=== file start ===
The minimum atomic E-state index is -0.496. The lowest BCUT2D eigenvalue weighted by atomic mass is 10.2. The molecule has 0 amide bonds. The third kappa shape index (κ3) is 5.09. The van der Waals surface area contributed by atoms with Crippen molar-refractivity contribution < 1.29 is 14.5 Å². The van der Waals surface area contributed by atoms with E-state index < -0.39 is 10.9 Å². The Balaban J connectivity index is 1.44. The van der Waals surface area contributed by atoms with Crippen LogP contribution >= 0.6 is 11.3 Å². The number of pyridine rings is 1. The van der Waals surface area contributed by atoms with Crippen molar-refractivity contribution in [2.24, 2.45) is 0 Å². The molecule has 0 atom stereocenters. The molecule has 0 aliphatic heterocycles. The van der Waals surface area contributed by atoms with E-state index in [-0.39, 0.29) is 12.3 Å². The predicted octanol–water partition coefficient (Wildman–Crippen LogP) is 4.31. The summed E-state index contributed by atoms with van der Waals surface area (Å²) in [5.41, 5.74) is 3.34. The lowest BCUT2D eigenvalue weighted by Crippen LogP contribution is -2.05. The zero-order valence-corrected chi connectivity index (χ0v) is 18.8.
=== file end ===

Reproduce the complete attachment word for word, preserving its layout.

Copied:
The minimum atomic E-state index is -0.496. The lowest BCUT2D eigenvalue weighted by atomic mass is 10.2. The molecule has 0 amide bonds. The third kappa shape index (κ3) is 5.09. The van der Waals surface area contributed by atoms with Crippen molar-refractivity contribution < 1.29 is 14.5 Å². The van der Waals surface area contributed by atoms with E-state index < -0.39 is 10.9 Å². The Balaban J connectivity index is 1.44. The van der Waals surface area contributed by atoms with Crippen LogP contribution >= 0.6 is 11.3 Å². The number of pyridine rings is 1. The van der Waals surface area contributed by atoms with Crippen molar-refractivity contribution in [2.24, 2.45) is 0 Å². The molecule has 0 atom stereocenters. The molecule has 0 aliphatic heterocycles. The van der Waals surface area contributed by atoms with E-state index in [-0.39, 0.29) is 12.3 Å². The predicted octanol–water partition coefficient (Wildman–Crippen LogP) is 4.31. The summed E-state index contributed by atoms with van der Waals surface area (Å²) in [5.41, 5.74) is 3.34. The lowest BCUT2D eigenvalue weighted by Crippen LogP contribution is -2.05. The zero-order valence-corrected chi connectivity index (χ0v) is 18.8.